He is hopeful that Armstrong's work will help this happen. He says, "Jack is an exciting guy to be around. His energy -- he calls it his 'cosmic energy' -- reminds me of Evel Knievel. After I talk with Jack, I am tired. He's a real force."
Armstrong was brought to this project by Robert Star, his friend, business partner, biggest booster and an individual who clearly shares the artist's credo that believing in oneself is critically important. Star, who produced the film El Padrino, says, "I met Jack two-and-a-half years ago.His art is amazing to me. It's something that I've looked at and I've been around and I believe he's created a new style of art. It fills me with great level of happiness. Jack's extremely unique and even he doesn't realize how talented he is."
The Harley idea was a natural to Star. Like Armstrong, he is a devotee of the brand. "I've been riding motorcycles since I'm six years old. I have three Harleys. If I couldn't ride, I don't think I"d want to be here anymore.
"I was reminded that Modigliani used to paint chairs, fiddles and lots of objects. I thought, 'What could be a perfect blend with a Jack's art?' What a compliment to Harley-Davidson to have Jack paint it and sell it for $1.1 million!" A Bartels' client, he brought the idea to Armstrong and to Bartels.
"With this," Star continues, "we would be doing something no one's ever done before. I wanted to figure out a way for a lot of people to see Jack's art and this is what I came up with. I know everything in life is doable if you can believe in yourself and your dream."
To make this particular event happen, Armstrong had to work in uncharted territory. "I used acrylic paint and 37 coats of Clear-Coat on top of it. But the texture of the art came through.
"You know," he says, "it took 30 years of experimentation to do this. I've been to hundreds and hundreds of museums and never seen anything like it. I don't mean to be immodest, but I invented my own medium. It's so different that people either love it or hate it.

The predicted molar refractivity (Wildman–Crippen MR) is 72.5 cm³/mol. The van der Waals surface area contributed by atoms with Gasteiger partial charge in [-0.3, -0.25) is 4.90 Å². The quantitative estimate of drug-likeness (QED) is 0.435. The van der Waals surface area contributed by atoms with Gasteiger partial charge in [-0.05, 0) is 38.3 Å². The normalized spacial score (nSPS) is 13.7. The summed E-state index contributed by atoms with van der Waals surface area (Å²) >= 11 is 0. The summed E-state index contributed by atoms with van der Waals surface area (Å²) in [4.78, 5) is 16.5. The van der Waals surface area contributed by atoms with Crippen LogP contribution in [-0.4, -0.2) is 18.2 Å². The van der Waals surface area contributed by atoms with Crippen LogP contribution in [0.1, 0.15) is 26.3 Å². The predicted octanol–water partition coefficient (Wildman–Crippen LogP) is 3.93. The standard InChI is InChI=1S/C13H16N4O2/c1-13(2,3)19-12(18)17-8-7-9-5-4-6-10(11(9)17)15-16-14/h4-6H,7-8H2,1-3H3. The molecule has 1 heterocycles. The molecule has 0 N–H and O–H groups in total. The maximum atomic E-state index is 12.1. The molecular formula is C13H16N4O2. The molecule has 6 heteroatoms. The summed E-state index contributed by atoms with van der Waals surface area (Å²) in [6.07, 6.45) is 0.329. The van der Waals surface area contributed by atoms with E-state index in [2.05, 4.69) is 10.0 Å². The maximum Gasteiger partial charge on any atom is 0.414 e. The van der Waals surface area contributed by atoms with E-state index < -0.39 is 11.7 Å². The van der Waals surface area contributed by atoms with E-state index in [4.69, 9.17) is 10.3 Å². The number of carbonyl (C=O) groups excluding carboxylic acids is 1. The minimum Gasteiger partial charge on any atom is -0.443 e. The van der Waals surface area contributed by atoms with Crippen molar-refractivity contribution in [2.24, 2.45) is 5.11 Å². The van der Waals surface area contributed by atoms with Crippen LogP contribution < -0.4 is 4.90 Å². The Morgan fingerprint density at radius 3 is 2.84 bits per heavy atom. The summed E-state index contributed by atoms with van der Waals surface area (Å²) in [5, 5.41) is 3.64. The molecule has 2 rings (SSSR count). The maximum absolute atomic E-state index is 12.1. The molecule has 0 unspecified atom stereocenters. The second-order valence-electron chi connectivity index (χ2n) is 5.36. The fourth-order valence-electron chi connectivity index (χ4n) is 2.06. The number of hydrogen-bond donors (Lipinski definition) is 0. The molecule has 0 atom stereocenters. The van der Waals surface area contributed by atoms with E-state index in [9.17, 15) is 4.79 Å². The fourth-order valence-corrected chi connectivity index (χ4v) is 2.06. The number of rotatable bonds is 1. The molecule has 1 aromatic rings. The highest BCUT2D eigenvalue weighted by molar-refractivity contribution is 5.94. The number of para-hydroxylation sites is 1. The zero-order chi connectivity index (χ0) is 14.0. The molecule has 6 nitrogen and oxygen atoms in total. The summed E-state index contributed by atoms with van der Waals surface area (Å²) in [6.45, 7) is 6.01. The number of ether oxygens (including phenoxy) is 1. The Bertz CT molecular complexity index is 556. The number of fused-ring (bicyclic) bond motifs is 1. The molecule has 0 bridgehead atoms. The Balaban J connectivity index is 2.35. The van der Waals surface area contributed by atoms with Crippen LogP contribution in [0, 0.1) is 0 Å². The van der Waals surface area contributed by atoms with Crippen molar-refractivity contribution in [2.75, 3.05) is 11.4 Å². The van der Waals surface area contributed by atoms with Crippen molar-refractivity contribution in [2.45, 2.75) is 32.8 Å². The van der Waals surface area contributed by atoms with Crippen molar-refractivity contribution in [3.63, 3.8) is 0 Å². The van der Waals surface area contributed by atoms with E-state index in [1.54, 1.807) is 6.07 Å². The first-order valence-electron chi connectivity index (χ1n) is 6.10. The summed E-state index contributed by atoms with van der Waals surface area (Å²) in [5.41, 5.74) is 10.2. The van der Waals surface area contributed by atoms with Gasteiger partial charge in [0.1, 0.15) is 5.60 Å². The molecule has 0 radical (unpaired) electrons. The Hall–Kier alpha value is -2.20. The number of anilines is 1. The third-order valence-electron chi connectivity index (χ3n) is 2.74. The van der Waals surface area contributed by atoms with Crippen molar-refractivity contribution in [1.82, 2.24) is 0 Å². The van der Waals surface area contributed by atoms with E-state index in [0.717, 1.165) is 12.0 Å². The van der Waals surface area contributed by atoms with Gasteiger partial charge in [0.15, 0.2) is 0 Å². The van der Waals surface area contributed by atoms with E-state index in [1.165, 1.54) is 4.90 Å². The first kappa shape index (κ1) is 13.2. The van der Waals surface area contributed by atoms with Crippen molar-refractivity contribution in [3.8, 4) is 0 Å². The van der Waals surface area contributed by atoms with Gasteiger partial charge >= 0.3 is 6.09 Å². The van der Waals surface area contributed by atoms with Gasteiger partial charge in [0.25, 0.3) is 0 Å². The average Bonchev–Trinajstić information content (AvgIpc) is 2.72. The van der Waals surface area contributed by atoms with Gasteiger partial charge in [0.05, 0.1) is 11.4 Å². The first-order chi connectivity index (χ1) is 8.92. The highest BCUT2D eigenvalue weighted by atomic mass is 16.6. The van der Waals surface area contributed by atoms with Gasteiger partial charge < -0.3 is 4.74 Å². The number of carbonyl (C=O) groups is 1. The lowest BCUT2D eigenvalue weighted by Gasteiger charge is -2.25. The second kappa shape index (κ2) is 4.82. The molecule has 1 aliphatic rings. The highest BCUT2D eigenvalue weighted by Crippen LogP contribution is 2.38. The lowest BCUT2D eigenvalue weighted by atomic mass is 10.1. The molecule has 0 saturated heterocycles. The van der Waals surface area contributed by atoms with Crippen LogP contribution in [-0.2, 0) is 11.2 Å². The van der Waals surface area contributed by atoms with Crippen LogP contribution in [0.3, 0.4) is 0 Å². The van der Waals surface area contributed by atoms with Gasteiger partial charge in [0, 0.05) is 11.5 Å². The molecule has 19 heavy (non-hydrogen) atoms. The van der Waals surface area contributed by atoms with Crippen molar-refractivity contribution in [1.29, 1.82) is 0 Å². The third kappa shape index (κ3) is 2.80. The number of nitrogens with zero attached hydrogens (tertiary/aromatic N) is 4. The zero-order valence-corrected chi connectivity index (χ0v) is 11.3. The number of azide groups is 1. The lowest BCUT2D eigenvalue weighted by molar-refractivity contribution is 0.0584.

At the October 21 launch, the 2011 Harley V-Rod will be brought down from the skies surrounded by $100,000 in lights designed by Branam Enterprises. The "step and repeat" red carpet backdrop -- those screens common at events like award shows that have the event and sponsors' names on them so red carpet photos of celebrities will feature the names of the sponsors or event -- will be different from the usual repetition of corporate logos.
"There will be," Armstrong says, "a 50-foot red carpet and my art will be on it along with the sponsors' names. In the center will be Warhol Naked, a painting that's 10 feet tall and four feet wide (above, left), Pl@netJack (above right) and StarTwins #1 (right).
Armstrong plans to donate part of his proceeds to DesertArc in Palm Desert, California, an organization that benefits people with developmental disabilities. He has worked with the group before, producing a ballet and limited-edition $1,000 t-shirts to benefit them. He explains, "I grew up next door to a person that the world called retarded. But, he was intelligent and kind and it is because of him that I want to help DesertARC."
While waiting for the launch, Armstrong will retreat to his home in Palm Springs. The desert, he explains, is the optimal environment for him to work. "The intensity of the light here is better than the light in the south of France when all the masters were painting. Here there's pure light and pure sunshine. It's something to do with the mountains here. There's a kind of magic."
Jack Armstrong sees this magic clearly. He hopes -- believes -- that other people, too, will see the magic in his art and will be drawn to it.